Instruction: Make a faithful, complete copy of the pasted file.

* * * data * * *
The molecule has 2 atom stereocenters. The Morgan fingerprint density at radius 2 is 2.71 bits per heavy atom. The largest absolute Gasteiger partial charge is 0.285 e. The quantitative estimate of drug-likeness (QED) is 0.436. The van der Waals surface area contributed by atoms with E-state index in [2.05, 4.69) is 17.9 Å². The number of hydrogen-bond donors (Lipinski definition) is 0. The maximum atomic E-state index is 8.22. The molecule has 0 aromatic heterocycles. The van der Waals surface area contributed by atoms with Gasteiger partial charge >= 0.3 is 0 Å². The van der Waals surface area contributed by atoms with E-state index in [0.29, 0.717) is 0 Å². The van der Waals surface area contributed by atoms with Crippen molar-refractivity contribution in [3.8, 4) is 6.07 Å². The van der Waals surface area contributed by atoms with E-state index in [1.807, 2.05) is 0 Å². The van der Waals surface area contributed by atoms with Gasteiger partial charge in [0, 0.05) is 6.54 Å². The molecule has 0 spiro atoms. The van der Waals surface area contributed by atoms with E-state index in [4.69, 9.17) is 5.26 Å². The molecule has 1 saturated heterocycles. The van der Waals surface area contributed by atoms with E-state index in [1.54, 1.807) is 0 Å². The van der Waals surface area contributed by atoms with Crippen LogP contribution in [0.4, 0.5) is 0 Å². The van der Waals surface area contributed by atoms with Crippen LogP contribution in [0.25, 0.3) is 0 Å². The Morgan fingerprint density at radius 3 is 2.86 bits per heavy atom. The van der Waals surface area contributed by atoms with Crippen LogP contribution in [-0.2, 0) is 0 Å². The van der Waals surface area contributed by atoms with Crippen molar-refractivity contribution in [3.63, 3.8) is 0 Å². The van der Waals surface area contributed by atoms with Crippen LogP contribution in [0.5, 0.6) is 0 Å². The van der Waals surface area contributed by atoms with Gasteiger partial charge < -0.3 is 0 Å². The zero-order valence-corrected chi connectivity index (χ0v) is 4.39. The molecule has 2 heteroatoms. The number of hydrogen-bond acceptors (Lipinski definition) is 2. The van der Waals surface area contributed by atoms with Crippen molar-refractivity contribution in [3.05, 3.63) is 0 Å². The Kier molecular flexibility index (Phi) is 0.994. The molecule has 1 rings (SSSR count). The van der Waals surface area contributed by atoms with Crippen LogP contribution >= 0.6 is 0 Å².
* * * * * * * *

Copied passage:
The molecule has 2 atom stereocenters. The Morgan fingerprint density at radius 2 is 2.71 bits per heavy atom. The largest absolute Gasteiger partial charge is 0.285 e. The quantitative estimate of drug-likeness (QED) is 0.436. The van der Waals surface area contributed by atoms with E-state index in [2.05, 4.69) is 17.9 Å². The number of hydrogen-bond donors (Lipinski definition) is 0. The maximum atomic E-state index is 8.22. The molecule has 0 aromatic heterocycles. The van der Waals surface area contributed by atoms with Gasteiger partial charge >= 0.3 is 0 Å². The van der Waals surface area contributed by atoms with E-state index in [0.29, 0.717) is 0 Å². The van der Waals surface area contributed by atoms with Crippen molar-refractivity contribution in [3.8, 4) is 6.07 Å². The van der Waals surface area contributed by atoms with E-state index in [1.807, 2.05) is 0 Å². The van der Waals surface area contributed by atoms with Gasteiger partial charge in [0, 0.05) is 6.54 Å². The molecule has 0 spiro atoms. The van der Waals surface area contributed by atoms with E-state index in [4.69, 9.17) is 5.26 Å². The molecule has 1 saturated heterocycles. The van der Waals surface area contributed by atoms with E-state index in [1.54, 1.807) is 0 Å². The van der Waals surface area contributed by atoms with Crippen LogP contribution in [0.4, 0.5) is 0 Å². The van der Waals surface area contributed by atoms with Crippen LogP contribution in [0.25, 0.3) is 0 Å². The Morgan fingerprint density at radius 3 is 2.86 bits per heavy atom. The van der Waals surface area contributed by atoms with Crippen LogP contribution in [-0.2, 0) is 0 Å². The van der Waals surface area contributed by atoms with Crippen molar-refractivity contribution in [3.63, 3.8) is 0 Å². The van der Waals surface area contributed by atoms with Crippen LogP contribution in [0.5, 0.6) is 0 Å². The van der Waals surface area contributed by atoms with Gasteiger partial charge < -0.3 is 0 Å². The zero-order valence-corrected chi connectivity index (χ0v) is 4.39. The molecule has 2 heteroatoms. The number of hydrogen-bond acceptors (Lipinski definition) is 2. The van der Waals surface area contributed by atoms with Crippen molar-refractivity contribution in [3.05, 3.63) is 0 Å². The Kier molecular flexibility index (Phi) is 0.994. The molecule has 1 rings (SSSR count). The van der Waals surface area contributed by atoms with Crippen LogP contribution >= 0.6 is 0 Å².